John Nolte writes in a posting for Breitbart (online, Oct. 6) that in a recent “appearance before the Hispanic Chamber of Commerce, Ohio governor and Republican presidential candidate John Kasich offered to buy Bibles for those of us who don’t agree with his decision to increase the welfare state.”
Some may recall it was Kasich who acquiesced to the Affordable Care Act’s Ohio Medicaid expansion. At the Chamber of Commerce gathering, Kasich retorted (for the benefit of his healthcare adversaries), “Look at Medicaid expansion. Do you know how many people are yelling at me? I go out to events where people yell at me. You know what I tell ‘em? . . . I say, there’s a book. It’s got a new part and an old part; they put it together, it’s a remarkable book. If you don’t have one, I’ll buy you one. It talks about how we treat the poor. Sometimes you just have to lead.”
Nolte’s Breitbart article poses this food for thought, “I don’t mean to argue with Brother Kasich, but I must have missed the part where the Christian thing to do is to use the punitive power of The State to force your personal Christian values on others.”
While 2016 GOP presidential hopeful John Kasich has previously said he’d scrap Obamacare entirely, it may actually be a case of Kasich picking and choosing which facets of the ACA he likes, and those he doesn’t.
According to USA Today (online 8/15), featuring a story by Chrissie Thompson of the Cincinnati Enquirer, this specifically means Kasich wants to be able to select the “facets of Obamacare he likes, with difficult agreements brokered by a hypothetical Kasich administration, but not mandated by law.”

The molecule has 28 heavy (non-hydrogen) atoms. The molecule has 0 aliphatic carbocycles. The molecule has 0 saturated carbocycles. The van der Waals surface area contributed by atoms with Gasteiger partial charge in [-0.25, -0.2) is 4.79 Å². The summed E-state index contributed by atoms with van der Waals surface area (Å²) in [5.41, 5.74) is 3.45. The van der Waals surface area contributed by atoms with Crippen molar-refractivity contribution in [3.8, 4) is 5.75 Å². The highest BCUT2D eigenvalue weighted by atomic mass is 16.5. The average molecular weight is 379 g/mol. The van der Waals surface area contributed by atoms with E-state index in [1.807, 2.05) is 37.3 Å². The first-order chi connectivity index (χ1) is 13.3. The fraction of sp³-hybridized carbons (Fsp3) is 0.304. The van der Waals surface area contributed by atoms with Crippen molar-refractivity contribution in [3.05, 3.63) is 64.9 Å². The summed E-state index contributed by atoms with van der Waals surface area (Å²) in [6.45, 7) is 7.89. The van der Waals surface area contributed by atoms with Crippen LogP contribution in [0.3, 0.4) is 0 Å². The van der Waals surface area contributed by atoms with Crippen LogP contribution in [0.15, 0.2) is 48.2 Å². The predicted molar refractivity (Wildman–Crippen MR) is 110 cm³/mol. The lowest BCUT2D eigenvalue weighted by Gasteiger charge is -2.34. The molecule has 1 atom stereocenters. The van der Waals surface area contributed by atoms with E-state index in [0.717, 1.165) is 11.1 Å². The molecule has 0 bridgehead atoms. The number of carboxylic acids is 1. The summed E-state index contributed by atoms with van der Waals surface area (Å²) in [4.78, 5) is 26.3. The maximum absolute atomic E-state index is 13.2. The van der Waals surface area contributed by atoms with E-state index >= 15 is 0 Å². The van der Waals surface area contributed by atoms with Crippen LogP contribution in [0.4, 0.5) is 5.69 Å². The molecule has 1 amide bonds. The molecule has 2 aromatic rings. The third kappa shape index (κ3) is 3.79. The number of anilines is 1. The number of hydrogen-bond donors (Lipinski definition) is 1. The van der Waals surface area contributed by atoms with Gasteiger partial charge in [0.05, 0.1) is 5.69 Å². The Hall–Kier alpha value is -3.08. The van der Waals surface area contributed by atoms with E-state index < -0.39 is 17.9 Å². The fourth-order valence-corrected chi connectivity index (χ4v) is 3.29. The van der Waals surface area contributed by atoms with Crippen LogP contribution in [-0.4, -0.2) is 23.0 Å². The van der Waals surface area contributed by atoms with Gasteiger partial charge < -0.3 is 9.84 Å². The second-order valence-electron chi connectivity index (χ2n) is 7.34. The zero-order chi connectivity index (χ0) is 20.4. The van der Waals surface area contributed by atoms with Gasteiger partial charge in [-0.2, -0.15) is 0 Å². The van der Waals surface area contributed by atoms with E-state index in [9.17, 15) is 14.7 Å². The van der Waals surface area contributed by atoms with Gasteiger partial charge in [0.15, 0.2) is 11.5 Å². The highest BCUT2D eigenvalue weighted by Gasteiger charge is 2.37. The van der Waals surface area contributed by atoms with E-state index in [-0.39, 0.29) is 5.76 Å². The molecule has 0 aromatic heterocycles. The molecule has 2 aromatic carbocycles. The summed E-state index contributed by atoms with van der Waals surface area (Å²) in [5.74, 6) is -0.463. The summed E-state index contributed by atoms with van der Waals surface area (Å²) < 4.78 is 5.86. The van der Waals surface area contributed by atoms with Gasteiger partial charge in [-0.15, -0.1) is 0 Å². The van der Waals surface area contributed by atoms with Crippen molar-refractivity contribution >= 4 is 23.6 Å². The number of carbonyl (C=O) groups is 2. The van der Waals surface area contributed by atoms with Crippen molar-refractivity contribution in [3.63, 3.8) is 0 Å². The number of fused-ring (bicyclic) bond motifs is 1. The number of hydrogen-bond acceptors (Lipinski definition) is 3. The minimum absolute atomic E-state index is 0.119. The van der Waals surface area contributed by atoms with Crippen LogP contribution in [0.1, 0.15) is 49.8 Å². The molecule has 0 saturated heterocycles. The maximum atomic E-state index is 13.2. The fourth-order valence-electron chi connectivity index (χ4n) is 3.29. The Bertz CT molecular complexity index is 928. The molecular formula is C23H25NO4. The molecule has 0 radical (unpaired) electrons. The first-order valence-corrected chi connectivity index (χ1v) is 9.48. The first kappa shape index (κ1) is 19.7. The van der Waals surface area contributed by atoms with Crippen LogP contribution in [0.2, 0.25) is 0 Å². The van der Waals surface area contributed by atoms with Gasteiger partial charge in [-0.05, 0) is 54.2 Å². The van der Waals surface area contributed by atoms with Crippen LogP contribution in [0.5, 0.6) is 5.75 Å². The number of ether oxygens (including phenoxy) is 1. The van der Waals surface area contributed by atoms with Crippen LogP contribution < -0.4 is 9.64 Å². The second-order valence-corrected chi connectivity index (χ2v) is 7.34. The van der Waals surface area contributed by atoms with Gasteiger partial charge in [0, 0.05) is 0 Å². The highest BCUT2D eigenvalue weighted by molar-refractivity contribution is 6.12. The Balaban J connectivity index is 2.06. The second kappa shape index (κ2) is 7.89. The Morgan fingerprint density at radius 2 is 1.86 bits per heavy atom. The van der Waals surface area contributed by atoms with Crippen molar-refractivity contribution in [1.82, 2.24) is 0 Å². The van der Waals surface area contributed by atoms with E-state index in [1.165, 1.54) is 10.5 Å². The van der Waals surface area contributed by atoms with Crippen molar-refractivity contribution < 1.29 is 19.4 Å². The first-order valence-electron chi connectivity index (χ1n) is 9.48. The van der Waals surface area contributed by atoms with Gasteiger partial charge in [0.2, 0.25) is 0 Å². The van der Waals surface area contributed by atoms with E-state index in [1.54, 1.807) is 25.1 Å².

Thompson’s account adds, “Kasich has insisted he wouldn’t cut back on the expansion of Medicaid to more low-income Americans. Instead, he says, he’d want to send the federal money back to states, with more freedoms on how to implement the program.”
Ideally, in Kasich’s world healthcare view, an unregulated marketplace or separate states “should be the vehicle for establishing the facets of Obamacare that he likes,” according to the Cincinnati Enquirer.
Thompson’ story continues, that Kasich “wants to ensure insurance coverage for people who have pre-existing conditions. He likes insurance exchanges. And he thinks everyone should have health insurance – even young, healthy people who need an incentive to sign up.”
Yet, the 2016 presidential hopeful has also argued for doing away with the Obamacare employer mandate, requiring businesses with 50 or more employees to provide healthcare coverage to full-time workers.
Will Kasich really be the one in the GOP to rid the American socio-economic landscape of Obamacare?